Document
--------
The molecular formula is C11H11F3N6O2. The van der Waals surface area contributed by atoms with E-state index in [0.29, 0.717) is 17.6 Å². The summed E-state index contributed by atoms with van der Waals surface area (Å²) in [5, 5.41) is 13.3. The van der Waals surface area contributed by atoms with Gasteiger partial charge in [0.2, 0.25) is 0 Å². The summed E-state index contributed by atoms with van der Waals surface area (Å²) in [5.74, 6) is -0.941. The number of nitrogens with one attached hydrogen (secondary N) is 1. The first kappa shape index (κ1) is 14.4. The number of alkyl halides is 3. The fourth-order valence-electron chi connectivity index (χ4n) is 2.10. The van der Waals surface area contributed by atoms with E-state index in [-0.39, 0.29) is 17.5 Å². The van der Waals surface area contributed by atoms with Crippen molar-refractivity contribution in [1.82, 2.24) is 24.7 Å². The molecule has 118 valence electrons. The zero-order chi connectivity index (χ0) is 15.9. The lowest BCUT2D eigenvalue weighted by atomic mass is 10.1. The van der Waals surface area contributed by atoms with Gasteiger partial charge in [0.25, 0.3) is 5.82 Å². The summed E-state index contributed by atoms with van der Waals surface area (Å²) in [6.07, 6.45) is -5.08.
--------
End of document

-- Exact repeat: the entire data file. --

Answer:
The molecular formula is C11H11F3N6O2. The van der Waals surface area contributed by atoms with E-state index in [0.29, 0.717) is 17.6 Å². The summed E-state index contributed by atoms with van der Waals surface area (Å²) in [5, 5.41) is 13.3. The van der Waals surface area contributed by atoms with Gasteiger partial charge in [0.2, 0.25) is 0 Å². The summed E-state index contributed by atoms with van der Waals surface area (Å²) in [5.74, 6) is -0.941. The number of nitrogens with one attached hydrogen (secondary N) is 1. The first kappa shape index (κ1) is 14.4. The number of alkyl halides is 3. The fourth-order valence-electron chi connectivity index (χ4n) is 2.10. The van der Waals surface area contributed by atoms with E-state index in [-0.39, 0.29) is 17.5 Å². The van der Waals surface area contributed by atoms with Crippen molar-refractivity contribution in [1.82, 2.24) is 24.7 Å². The molecule has 118 valence electrons. The zero-order chi connectivity index (χ0) is 15.9. The lowest BCUT2D eigenvalue weighted by atomic mass is 10.1. The van der Waals surface area contributed by atoms with Gasteiger partial charge in [0.25, 0.3) is 5.82 Å². The summed E-state index contributed by atoms with van der Waals surface area (Å²) in [6.07, 6.45) is -5.08.